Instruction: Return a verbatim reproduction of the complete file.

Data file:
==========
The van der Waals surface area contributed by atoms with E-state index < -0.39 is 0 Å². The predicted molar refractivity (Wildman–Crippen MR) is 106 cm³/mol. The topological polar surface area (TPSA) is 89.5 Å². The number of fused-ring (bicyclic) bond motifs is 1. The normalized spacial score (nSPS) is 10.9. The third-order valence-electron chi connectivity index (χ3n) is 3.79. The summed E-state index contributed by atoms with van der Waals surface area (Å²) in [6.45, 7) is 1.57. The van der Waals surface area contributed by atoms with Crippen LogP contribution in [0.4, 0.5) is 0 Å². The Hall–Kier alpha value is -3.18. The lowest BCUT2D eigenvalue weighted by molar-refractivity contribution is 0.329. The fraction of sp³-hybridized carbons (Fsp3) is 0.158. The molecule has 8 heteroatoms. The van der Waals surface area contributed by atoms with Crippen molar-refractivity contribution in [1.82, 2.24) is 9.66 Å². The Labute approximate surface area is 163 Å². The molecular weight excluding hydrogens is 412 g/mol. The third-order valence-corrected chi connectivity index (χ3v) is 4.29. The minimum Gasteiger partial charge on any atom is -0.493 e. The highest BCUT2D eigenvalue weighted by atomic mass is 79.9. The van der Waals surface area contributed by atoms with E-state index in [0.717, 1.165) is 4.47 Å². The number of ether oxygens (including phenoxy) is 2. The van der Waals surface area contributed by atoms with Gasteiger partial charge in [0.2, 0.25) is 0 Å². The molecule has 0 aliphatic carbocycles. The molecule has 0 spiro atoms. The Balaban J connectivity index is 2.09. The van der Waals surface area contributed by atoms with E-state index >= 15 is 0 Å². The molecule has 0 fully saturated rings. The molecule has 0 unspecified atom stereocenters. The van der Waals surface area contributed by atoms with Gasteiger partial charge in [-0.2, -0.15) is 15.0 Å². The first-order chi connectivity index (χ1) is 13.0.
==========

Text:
The van der Waals surface area contributed by atoms with E-state index < -0.39 is 0 Å². The predicted molar refractivity (Wildman–Crippen MR) is 106 cm³/mol. The topological polar surface area (TPSA) is 89.5 Å². The number of fused-ring (bicyclic) bond motifs is 1. The normalized spacial score (nSPS) is 10.9. The third-order valence-electron chi connectivity index (χ3n) is 3.79. The summed E-state index contributed by atoms with van der Waals surface area (Å²) in [6.45, 7) is 1.57. The van der Waals surface area contributed by atoms with Crippen LogP contribution in [0.4, 0.5) is 0 Å². The Hall–Kier alpha value is -3.18. The lowest BCUT2D eigenvalue weighted by molar-refractivity contribution is 0.329. The fraction of sp³-hybridized carbons (Fsp3) is 0.158. The molecule has 8 heteroatoms. The van der Waals surface area contributed by atoms with Crippen molar-refractivity contribution in [1.82, 2.24) is 9.66 Å². The Labute approximate surface area is 163 Å². The molecular weight excluding hydrogens is 412 g/mol. The third-order valence-corrected chi connectivity index (χ3v) is 4.29. The minimum Gasteiger partial charge on any atom is -0.493 e. The highest BCUT2D eigenvalue weighted by atomic mass is 79.9. The van der Waals surface area contributed by atoms with E-state index in [0.717, 1.165) is 4.47 Å². The number of ether oxygens (including phenoxy) is 2. The van der Waals surface area contributed by atoms with Gasteiger partial charge in [0.2, 0.25) is 0 Å². The molecule has 0 aliphatic carbocycles. The molecule has 0 spiro atoms. The Balaban J connectivity index is 2.09. The van der Waals surface area contributed by atoms with E-state index >= 15 is 0 Å². The molecule has 0 fully saturated rings. The molecule has 0 unspecified atom stereocenters. The van der Waals surface area contributed by atoms with Gasteiger partial charge in [-0.2, -0.15) is 15.0 Å². The first-order chi connectivity index (χ1) is 13.0.